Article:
Saturday, April 23, 2011

Prints, books, and a definition of insanity

Implements of obsessive compulsion.
Oh, YOU know the Albert Einstein quote: "Insanity is doing the same thing over and over again and expecting a different result." I'm still working on the aforementioned not-fit-for-public-consumption print, and it's getting worse rather than better. I should probably just bag the whole thing, but I have been programmed by decades of "we learn better from our mistakes" propaganda. No doubt I'll carry on to the bitter end, hoping some insight will come of it.

When I'm in this sort of printing quagmire I'm never quite certain if looking at the work of other people is inspirational or depressing. My feed reader, oblivious to my mental state, keeps throwing the posts of (currently) productive printmaker/bloggers in my path and of course I look at them. Will I be inspired or chagrined? Or perhaps both?

If my feed reader doesn't provide enough torment, then I take a gander at my long list of bookmarked artist websites. Last week I popped in to see what Ian Phillips was up to, and darned if it didn't end up costing me confidence (briefly) AND cash.

Ian has published a book of his reduction linocuts. Oy vey! I had to have it. Drawing the Line arrived yesterday and it's a thing of beauty. (You can preview the book either on Ian's website or in the Blurb bookstore.)



The DM and I harbor a strong desire to visit Wales, and Ian's work only deepens that desire. His ability to imbue the Welsh landscape with mystery, richness, and drama using a limited palette and bold design I find completely engaging. And humbling. Here I am, noodling away at all this crazy detail, and Ian's graceful and graphic line says it all. Thank you, Mr. Phillips, for sharing your work in way that I can obsess over at my leisure.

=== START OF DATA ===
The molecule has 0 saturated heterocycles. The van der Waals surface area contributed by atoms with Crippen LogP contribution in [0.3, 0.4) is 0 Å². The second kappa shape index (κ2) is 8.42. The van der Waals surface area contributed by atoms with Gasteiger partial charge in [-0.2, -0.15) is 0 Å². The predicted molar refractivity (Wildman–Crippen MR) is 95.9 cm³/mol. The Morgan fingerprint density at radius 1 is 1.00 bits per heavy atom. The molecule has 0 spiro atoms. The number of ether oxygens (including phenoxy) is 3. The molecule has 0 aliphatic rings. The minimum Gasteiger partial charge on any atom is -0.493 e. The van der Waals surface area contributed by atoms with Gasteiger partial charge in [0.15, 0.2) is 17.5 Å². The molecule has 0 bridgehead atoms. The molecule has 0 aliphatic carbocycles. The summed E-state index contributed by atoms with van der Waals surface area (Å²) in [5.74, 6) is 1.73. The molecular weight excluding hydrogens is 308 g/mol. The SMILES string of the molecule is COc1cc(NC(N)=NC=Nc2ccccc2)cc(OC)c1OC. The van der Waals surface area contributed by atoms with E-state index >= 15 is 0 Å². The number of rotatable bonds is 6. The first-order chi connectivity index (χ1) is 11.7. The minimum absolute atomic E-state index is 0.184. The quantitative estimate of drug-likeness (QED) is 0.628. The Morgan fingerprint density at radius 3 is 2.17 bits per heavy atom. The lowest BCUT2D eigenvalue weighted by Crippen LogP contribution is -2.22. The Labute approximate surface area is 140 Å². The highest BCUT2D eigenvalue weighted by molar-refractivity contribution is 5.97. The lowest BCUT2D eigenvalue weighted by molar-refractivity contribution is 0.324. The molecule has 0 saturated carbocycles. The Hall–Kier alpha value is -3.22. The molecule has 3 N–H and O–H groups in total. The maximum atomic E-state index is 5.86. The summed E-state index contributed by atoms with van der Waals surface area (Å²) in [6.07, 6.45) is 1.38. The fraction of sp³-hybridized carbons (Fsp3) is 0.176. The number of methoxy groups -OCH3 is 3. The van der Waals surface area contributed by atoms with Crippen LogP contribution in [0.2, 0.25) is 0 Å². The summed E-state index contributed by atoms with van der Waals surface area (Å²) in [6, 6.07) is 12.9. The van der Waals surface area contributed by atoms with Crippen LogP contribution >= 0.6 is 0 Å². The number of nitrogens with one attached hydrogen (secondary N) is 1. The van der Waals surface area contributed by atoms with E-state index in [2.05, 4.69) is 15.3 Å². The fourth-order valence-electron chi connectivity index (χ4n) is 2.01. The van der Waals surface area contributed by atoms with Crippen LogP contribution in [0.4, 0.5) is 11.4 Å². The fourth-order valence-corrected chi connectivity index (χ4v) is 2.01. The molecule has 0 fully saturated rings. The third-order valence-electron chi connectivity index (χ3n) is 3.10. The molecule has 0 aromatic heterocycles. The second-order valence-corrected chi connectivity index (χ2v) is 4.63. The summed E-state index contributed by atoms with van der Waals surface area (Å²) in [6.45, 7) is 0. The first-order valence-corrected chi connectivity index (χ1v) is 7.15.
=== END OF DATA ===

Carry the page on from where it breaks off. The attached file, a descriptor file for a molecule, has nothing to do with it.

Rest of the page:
The good news is that Drawing the Line scores as inspiration, renewing my desire to get out and scour my own landscape for its reduction-printable essence. Thanks for that, too, Ian. I have to get back to work.

5 comments:

Patrick Gracewood said...

Congrats, Sherrie,
Buying a book like that is a smart move- a consoling treat for enduring print frustration, a kick in the butt inspiration to continue your work, and a friend to turn to in times when you need exactly what it can offer....

God bless our fellow artists for the community of their work... We may never know them personally, they may have been dead for ages, but they're still "Immediate family.

Patrick Gracewood said...

Just looked through Ian's book. It's really wonderful, his colors and his way with real/abstract. LOVED his skies
and waters, and how the entire print is so integrated, every detail is sewn back into the overall image. He throws OUT more than he keeps- the results? Exquisite.

eduardo said...

Yupper, I know the double-edge sword of discouragement/inspiration wrought from the work of others'. On one hand, "Yikes, I've so far to go..." whereas on the other hand, "Oh, goody. Lookit what's possible...."

Good thing we've but two hands.

Alan M said...

Ian Phillips' work is something special that I would not have been exposed to if not for you, Sherry. His art appears to be uncomplicated, but for those of us who do relief prints, we know different. I just might need to have his book, too. I also really appreciate your willingness to show your process step-by-step. It is a nice inspiration to get me out of whatever artful funk I'm in. Thanks, Alan

Sherrie Y said...

I'm glad you guys are enjoying Ian's work... I had a nice note from him yesterday saying he's started a blog... I'll put it in the sidebar so we can see what he's up to.